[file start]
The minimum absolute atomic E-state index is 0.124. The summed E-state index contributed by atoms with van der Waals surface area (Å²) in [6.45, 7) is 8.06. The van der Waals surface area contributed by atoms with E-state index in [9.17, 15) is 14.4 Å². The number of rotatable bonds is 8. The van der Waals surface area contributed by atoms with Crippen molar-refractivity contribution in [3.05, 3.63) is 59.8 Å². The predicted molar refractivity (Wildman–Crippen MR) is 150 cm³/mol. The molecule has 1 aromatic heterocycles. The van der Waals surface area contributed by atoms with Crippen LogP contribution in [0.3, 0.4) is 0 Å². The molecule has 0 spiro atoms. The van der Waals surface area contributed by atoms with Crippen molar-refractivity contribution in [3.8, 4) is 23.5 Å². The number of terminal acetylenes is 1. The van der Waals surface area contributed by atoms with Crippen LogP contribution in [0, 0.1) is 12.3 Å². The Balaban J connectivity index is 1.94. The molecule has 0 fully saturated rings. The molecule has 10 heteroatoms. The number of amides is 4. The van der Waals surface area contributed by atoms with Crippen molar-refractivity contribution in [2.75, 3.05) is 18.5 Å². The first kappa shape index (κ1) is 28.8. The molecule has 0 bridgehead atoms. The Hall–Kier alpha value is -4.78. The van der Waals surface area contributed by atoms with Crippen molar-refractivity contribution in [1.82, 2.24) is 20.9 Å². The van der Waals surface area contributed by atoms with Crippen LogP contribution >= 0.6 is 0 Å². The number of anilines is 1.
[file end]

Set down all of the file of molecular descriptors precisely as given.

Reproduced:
The minimum absolute atomic E-state index is 0.124. The summed E-state index contributed by atoms with van der Waals surface area (Å²) in [6.45, 7) is 8.06. The van der Waals surface area contributed by atoms with E-state index in [9.17, 15) is 14.4 Å². The number of rotatable bonds is 8. The van der Waals surface area contributed by atoms with Crippen molar-refractivity contribution in [3.05, 3.63) is 59.8 Å². The predicted molar refractivity (Wildman–Crippen MR) is 150 cm³/mol. The molecule has 1 aromatic heterocycles. The van der Waals surface area contributed by atoms with Crippen LogP contribution in [0.3, 0.4) is 0 Å². The molecule has 0 spiro atoms. The van der Waals surface area contributed by atoms with Crippen molar-refractivity contribution in [3.8, 4) is 23.5 Å². The number of terminal acetylenes is 1. The van der Waals surface area contributed by atoms with Crippen LogP contribution in [0, 0.1) is 12.3 Å². The Balaban J connectivity index is 1.94. The molecule has 0 fully saturated rings. The molecule has 10 heteroatoms. The number of amides is 4. The van der Waals surface area contributed by atoms with Crippen molar-refractivity contribution in [2.75, 3.05) is 18.5 Å². The first kappa shape index (κ1) is 28.8. The molecule has 0 bridgehead atoms. The Hall–Kier alpha value is -4.78. The van der Waals surface area contributed by atoms with Crippen molar-refractivity contribution in [1.82, 2.24) is 20.9 Å². The van der Waals surface area contributed by atoms with Crippen LogP contribution >= 0.6 is 0 Å². The number of anilines is 1.